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Stone in my shoe

Numbers are the bane of my existence.

When I was a kid they loomed because my elders never let me forget that marks were important. 99 in Math was okay, but where did that 1 mark go? Coming second in a class of 75 (and man were we packed like sardines!) was reluctantly acceptable, but why didn't I come first?

Of course, Math itself became enemy no. 1 very soon. Try as I might, the subject never interested me and in many ways, bounced way over my head. I took to English like a duck to water, and to Math like a duck to foie gras. As a subject, History fascinated me, but the curriculum left the hows-and-whys by the roadside and question papers seemed largely about remembering various dates, names and how people escaped their enemies in crates of sweets or flowers.

By the time I was in college, another number began to haunt me - height. While everyone else was shooting up like the young Himalayas, I was emulating the Chota Nagpur plateau. In more ways than one. As if that wasn't depressing enough, I voluntarily chose to study statistics for 3 years, convinced that it would give me an edge when I finally became a psychologist. Which never happened because there were 10 General Category seats in the University and the top 10 were separated by decimal points. If there ever was a meaner mode of flagellation, I have yet to meet it. 

When marks finally stopped mattering, money took their place. I'd discovered the joy of buying second-hand books, but had to balance it with the cost of petrol for the bike. Then, GRE scores came into the picture, followed by the number of zeros it would cost at various universities in the U.S. Once again, numbers influenced my choice of university. And, once I reached the U.S., they also decided my lifestyle.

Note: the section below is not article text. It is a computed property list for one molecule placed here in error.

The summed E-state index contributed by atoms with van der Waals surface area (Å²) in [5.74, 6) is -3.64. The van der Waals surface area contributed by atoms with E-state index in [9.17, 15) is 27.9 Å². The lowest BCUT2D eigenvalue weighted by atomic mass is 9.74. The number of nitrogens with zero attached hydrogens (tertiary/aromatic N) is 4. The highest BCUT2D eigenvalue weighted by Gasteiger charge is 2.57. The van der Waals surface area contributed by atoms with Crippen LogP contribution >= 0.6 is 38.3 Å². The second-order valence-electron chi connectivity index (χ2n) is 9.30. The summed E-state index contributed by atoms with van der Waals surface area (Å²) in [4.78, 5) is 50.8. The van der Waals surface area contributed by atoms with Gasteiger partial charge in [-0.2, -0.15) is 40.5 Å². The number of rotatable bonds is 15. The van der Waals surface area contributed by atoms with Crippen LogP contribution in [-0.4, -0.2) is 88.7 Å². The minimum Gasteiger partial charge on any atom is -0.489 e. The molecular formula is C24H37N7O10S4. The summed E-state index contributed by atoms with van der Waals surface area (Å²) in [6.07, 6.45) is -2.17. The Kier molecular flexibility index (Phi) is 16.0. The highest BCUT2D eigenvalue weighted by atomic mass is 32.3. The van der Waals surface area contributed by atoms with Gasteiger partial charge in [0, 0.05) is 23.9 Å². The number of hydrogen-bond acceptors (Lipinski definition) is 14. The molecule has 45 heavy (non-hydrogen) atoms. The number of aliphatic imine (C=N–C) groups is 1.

Once I started working, the number on offer letter decided everything. Where I stayed, how I lived, the kind of workplaces I'd choose. A salary cut took me to the field I wanted but set me back a few years in terms of lifestyle. Living in Bombay also made me conscious of train timings, bus numbers and estimated travel times. The number on the waistband started expanding. And of course, every year, family and friends would tell me that I wasn't getting any younger. From being thrilled about turning 18 or 21, I had begun telling myself that age was just a number; that every birthday wasn't toll of doom on the social/marital bell.

A few days ago another birthday came and went. Another mark, another age, another year. Sure as eggs are eggs, trouble with numbers were still stalking me. Because as I raised glass after glass in celebration, I didn't know (and still don't) know how to get her phone number.

Song for the moment: Ordinary Superman - The Himalayans       

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